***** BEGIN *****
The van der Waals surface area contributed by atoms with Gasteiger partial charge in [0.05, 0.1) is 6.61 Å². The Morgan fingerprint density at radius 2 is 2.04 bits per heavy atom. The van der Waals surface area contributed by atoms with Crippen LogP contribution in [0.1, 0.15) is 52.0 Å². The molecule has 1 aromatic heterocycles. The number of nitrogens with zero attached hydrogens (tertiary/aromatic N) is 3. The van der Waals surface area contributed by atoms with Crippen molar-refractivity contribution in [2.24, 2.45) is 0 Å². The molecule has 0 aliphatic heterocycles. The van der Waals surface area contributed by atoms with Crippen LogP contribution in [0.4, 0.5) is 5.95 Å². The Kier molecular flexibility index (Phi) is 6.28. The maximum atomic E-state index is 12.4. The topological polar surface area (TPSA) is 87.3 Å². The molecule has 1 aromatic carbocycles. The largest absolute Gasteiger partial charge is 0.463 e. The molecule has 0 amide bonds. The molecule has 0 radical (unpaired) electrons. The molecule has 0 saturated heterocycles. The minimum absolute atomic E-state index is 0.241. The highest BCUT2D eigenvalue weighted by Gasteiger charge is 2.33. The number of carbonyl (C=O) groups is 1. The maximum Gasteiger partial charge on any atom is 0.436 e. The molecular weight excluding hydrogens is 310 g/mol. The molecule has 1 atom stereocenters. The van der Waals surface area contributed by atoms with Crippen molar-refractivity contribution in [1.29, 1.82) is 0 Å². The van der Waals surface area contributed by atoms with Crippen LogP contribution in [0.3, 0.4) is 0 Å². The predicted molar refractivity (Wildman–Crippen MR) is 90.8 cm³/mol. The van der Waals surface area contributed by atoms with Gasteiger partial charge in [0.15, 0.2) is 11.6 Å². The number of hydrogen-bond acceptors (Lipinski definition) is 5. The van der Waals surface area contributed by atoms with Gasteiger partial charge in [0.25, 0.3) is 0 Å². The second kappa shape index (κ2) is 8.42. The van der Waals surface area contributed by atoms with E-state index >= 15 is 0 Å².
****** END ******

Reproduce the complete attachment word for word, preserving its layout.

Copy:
The van der Waals surface area contributed by atoms with Gasteiger partial charge in [0.05, 0.1) is 6.61 Å². The Morgan fingerprint density at radius 2 is 2.04 bits per heavy atom. The van der Waals surface area contributed by atoms with Crippen LogP contribution in [0.1, 0.15) is 52.0 Å². The molecule has 1 aromatic heterocycles. The number of nitrogens with zero attached hydrogens (tertiary/aromatic N) is 3. The van der Waals surface area contributed by atoms with Crippen molar-refractivity contribution in [2.24, 2.45) is 0 Å². The molecule has 0 aliphatic heterocycles. The van der Waals surface area contributed by atoms with Crippen LogP contribution in [0.4, 0.5) is 5.95 Å². The Kier molecular flexibility index (Phi) is 6.28. The maximum atomic E-state index is 12.4. The topological polar surface area (TPSA) is 87.3 Å². The molecule has 1 aromatic carbocycles. The largest absolute Gasteiger partial charge is 0.463 e. The molecule has 0 amide bonds. The molecule has 0 radical (unpaired) electrons. The molecule has 0 saturated heterocycles. The minimum absolute atomic E-state index is 0.241. The highest BCUT2D eigenvalue weighted by Gasteiger charge is 2.33. The number of carbonyl (C=O) groups is 1. The maximum Gasteiger partial charge on any atom is 0.436 e. The molecular weight excluding hydrogens is 310 g/mol. The molecule has 1 atom stereocenters. The van der Waals surface area contributed by atoms with Crippen molar-refractivity contribution in [1.29, 1.82) is 0 Å². The van der Waals surface area contributed by atoms with Crippen LogP contribution in [0.3, 0.4) is 0 Å². The predicted molar refractivity (Wildman–Crippen MR) is 90.8 cm³/mol. The van der Waals surface area contributed by atoms with Gasteiger partial charge in [0.15, 0.2) is 11.6 Å². The number of hydrogen-bond acceptors (Lipinski definition) is 5. The van der Waals surface area contributed by atoms with Gasteiger partial charge in [0.25, 0.3) is 0 Å². The second kappa shape index (κ2) is 8.42. The van der Waals surface area contributed by atoms with E-state index >= 15 is 0 Å².